A paper from an international team of researchers just came out, estimating that urban ag composes 11% of all irrigated cropland and 4.7% of all rainfed cropland.
While you can’t just add these two numbers to get a total extent of urban ag*, it seems nevertheless striking that such a very approximate total would give 15.7% of cropland–very close to the USDA’s uncited estimate of 15% that appeared on their urban agriculture homepage, at least, it did between Feb. 2012 and March 2013. For some reason, after the latter date, the page was updated to include no estimate whatsoever. Given that it appeared to be a “guestimate”, perhaps that’s understandable. But given this recent paper, it seems (a) that estimate, or the more precise one given by Thebo et al. by breaking out rainfed and irrigated separately, should return to the website, and (b) the idea that urban/peri-urban agriculture will not/does not significantly contribute to food security should be banished to the dustbins of history. (At least until a contrary study appears?)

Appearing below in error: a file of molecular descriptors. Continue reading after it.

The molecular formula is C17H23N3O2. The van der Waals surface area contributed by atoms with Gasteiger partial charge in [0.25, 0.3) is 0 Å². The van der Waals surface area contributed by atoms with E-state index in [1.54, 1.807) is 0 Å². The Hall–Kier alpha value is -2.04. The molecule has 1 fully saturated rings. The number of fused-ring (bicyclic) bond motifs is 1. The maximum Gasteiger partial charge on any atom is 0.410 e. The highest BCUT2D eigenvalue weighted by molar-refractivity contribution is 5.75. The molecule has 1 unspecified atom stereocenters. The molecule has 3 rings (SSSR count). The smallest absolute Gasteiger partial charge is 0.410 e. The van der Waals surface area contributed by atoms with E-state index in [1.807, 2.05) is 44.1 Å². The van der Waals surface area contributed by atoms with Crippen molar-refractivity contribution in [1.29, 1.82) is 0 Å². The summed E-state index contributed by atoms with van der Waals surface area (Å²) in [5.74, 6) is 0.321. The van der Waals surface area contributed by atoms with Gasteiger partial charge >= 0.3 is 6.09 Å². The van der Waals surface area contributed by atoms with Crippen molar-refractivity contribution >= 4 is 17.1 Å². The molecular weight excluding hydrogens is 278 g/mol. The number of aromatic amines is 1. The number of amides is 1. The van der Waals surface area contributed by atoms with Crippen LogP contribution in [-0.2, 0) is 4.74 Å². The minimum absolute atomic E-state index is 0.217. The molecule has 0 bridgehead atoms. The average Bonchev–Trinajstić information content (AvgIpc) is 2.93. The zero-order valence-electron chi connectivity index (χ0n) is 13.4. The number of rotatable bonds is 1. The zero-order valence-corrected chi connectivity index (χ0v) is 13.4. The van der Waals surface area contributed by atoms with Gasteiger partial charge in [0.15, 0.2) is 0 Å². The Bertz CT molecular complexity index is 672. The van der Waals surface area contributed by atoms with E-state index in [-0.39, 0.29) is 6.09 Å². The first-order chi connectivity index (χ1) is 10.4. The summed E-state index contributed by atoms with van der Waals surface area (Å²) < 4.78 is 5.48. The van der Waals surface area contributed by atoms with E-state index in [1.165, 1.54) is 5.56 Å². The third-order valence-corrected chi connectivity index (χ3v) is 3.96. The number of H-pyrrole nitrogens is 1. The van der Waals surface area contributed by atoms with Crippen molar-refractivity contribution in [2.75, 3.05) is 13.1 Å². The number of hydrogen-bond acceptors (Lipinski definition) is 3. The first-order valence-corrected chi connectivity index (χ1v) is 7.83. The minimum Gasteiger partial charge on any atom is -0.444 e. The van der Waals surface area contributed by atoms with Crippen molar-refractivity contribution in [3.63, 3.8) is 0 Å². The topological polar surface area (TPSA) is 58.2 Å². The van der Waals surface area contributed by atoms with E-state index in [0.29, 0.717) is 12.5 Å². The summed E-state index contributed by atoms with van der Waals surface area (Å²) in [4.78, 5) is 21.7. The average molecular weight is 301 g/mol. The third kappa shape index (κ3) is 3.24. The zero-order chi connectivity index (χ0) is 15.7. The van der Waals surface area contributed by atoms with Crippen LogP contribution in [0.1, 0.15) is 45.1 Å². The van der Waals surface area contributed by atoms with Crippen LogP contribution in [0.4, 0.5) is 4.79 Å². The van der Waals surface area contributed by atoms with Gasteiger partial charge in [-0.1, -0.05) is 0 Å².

And I can’t help but note that this does give grist to my previous comment: as important as I think organic/agroecological agriculture is, this latest evidence does indeed imply that “urban food production may be many times larger than the organic sector“–and so it should garner our sustained and increasing attention, I’d say.
* “…their sum does not necessarily represent the total urban cropland area when the maximum extent of irrigated and rainfed croplands occurs in different months.”